Turn the title (Hoboes: Bindlestiffs, Fruit Tramps, and the Harvesting of the West) around for this fact-heavy historical narrative of the American West. It's less about hoboes than about the new agricultural frontier that came about with the rise of the railroad. Between the Civil War and the early automobile -- think from Mark Twain's San Francisco to The Joads' overloaded jalopy -- the West developed into America's garden. As tracks were laid across the land, irrigation projects boomed with them. The once-dry landscape began to yield its cornucopia, with different regions specializing in all sorts of crops. Kansas became the breadbasket and King Cotton moved west into Texas and Arizona. With northwestern hops, brewers no longer relied on Europe, and sugar beets from Colorado replaced foreign cane. Picked clean of most of its gold, California gave up new treasures: almonds, grapes, citrus fruit, peaches, apricots, and berries.


Trains (with eventual improvements in refrigeration) delivered produce across the country, and farms grew exponentially, way beyond the Jeffersonian ideal of land worked by family and friends. Agriculture expanded where there were no towns or people, and into this labor gap stepped the hoboes of lore, but also an array of immigrants from around the globe. Scandinavians flocked to northwestern states, Mexicans came across the border into Texas and California, and Asians worked up and down the Pacific coast.


Wyman, a historian of labor and the West, relies on a wealth of public documents, regional histories, and personal testimony to give voice to these forgotten men (women and children joined in later years). While landowners bemoaned labor shortages, they also encouraged a vast oversupply. Conditions were usually poor, and the work seasonal, with long travel between harvest areas. Hence the worker with his stick bearing his bundle ("bindlestiff") tramping across a country ever hostile to his presence. Wyman appreciates the pressures on farm owners as well, especially with shortages created by WWI. The arrival of the automobile also changed a lot about the labor supply, but it's easy to see the relevance of this fine study for today, when cheap labor continues to spill into the country, dividing American opinion. An untold chapter in American labor history: solid if unexciting.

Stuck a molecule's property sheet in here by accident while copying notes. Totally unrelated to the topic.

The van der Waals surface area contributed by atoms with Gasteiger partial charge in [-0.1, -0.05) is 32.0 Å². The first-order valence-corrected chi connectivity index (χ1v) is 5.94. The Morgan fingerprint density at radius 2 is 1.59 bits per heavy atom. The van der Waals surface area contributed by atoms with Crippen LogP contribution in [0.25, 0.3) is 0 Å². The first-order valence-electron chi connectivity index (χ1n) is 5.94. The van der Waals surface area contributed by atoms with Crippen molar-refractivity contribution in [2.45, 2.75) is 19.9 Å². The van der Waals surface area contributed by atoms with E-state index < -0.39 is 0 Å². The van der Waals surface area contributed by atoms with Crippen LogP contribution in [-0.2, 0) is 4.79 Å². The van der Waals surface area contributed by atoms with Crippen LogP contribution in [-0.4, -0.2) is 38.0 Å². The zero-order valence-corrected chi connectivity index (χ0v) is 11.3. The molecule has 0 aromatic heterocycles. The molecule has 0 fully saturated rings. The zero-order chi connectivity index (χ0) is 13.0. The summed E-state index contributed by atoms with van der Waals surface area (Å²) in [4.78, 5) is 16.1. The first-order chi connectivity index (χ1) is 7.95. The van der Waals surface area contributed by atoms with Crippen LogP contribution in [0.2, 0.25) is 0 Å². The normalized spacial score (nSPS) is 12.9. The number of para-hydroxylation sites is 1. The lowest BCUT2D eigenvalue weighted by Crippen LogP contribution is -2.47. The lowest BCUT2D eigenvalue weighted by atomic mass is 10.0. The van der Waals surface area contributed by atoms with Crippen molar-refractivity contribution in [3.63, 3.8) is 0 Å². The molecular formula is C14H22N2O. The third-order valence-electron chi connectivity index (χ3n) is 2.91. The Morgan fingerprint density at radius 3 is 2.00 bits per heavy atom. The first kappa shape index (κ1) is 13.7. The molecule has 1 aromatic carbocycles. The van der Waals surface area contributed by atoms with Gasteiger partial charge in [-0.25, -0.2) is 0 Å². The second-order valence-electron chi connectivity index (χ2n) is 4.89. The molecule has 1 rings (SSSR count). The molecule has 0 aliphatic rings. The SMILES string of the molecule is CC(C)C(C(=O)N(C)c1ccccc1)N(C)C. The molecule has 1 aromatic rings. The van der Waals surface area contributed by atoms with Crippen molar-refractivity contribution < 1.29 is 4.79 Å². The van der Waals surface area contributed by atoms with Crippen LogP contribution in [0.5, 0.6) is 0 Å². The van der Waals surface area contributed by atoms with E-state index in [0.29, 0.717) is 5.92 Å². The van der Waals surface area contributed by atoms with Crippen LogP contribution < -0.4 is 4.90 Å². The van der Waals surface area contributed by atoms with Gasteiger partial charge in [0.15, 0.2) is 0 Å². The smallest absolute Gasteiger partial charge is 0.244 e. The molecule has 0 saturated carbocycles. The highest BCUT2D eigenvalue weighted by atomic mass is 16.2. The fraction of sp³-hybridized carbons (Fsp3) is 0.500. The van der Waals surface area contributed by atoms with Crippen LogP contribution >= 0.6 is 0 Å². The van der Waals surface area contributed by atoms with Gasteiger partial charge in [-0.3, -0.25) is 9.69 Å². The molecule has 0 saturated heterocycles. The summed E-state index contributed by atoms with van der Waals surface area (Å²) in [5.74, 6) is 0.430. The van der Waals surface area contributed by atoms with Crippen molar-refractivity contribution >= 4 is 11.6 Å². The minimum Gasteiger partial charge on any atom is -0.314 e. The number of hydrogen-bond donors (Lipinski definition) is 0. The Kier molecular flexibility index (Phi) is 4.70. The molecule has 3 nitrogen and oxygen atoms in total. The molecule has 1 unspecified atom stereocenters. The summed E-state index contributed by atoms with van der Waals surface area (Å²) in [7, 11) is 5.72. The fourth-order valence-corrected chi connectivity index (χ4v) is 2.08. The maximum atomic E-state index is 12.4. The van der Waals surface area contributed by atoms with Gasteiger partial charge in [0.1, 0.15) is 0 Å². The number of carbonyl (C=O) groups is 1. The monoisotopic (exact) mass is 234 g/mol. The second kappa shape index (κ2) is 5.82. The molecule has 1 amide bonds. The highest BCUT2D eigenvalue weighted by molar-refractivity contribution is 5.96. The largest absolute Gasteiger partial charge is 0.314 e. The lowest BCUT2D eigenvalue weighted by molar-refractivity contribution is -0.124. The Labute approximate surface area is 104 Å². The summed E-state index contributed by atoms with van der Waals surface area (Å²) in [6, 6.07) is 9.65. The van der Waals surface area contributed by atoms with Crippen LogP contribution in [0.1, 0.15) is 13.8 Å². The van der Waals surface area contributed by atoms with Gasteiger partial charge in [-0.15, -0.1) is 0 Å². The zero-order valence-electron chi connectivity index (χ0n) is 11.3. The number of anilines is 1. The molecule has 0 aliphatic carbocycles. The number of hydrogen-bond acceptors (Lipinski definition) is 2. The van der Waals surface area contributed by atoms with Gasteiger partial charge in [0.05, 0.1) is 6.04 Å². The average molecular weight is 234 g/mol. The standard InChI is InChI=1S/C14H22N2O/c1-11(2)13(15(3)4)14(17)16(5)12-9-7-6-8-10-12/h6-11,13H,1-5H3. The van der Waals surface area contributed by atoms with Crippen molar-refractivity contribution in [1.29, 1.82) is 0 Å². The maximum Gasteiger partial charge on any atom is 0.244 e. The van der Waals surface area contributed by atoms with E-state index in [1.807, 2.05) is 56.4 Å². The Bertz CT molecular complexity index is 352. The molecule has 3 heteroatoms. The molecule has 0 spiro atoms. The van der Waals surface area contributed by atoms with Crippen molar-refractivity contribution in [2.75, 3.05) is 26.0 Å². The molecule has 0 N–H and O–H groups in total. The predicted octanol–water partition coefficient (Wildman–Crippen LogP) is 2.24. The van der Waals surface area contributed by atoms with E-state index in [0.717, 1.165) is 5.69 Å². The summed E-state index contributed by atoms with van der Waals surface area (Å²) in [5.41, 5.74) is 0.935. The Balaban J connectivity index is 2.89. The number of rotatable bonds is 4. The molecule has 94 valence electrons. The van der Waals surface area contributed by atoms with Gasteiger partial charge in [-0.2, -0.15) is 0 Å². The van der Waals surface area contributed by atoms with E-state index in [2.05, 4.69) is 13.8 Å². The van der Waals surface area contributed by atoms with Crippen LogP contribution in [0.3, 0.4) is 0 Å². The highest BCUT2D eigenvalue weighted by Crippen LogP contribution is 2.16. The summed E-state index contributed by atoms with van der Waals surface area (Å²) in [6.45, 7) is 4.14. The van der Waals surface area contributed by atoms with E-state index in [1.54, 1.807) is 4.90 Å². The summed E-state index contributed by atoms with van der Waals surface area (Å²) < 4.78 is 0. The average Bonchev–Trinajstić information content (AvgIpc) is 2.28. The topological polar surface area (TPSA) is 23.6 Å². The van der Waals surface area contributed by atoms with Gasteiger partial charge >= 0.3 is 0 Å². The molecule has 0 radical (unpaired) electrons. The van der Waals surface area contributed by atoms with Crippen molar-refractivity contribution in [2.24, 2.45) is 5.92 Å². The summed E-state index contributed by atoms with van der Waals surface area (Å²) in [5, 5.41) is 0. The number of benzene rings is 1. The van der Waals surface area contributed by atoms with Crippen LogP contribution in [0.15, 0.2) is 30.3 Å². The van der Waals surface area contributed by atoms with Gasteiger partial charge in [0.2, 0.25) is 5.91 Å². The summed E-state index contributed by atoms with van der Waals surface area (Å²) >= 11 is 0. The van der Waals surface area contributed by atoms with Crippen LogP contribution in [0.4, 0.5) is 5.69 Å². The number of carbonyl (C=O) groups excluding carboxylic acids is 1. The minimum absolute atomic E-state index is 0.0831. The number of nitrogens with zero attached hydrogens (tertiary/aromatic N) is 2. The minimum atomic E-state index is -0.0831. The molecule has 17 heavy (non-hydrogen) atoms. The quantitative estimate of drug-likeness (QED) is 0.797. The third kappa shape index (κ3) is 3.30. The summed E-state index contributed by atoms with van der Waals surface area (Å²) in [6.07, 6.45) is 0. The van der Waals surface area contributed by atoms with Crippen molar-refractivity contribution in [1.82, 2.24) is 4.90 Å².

July 22: On this day in 1941, on his twelfth wedding anniversary, Eugene O'Neill presented the just-finished manuscript of Long Day's Journey into Night to his wife, Carlotta.

Crime fiction legends Dennis Lehane and Michael Connelly discuss the new book that unites their beloved sleuths Patrick Kenzie and Harry Bosch.

Books, CDs, DVDs to know about now
The Hundred-Year House

When a poetry scholar goes digging through the decrepit estate of his wife's family to uncover a bygone arts colony's strange mysteries, he awakens a tenacious monster: his mother-in-law. A wickedly funny take on aging aristocracies from author Rebecca Makkai (The Borrower).

Watching Them Be

What makes a film actor into a larger-than-life movie star? James Harvey's passionate, freewheeling essays explain why there are some faces (from Greta Garbo's to Samuel L. Jackson's) from which we cannot look away.


What if you called up the spouse on the verge of leaving you -- and instead found yourself magically talking to his younger self, the one you first fell for?  Rainbow Rowell, author of the YA smash Eleanor & Park, delivers a sly, enchanting take on 21st-century love.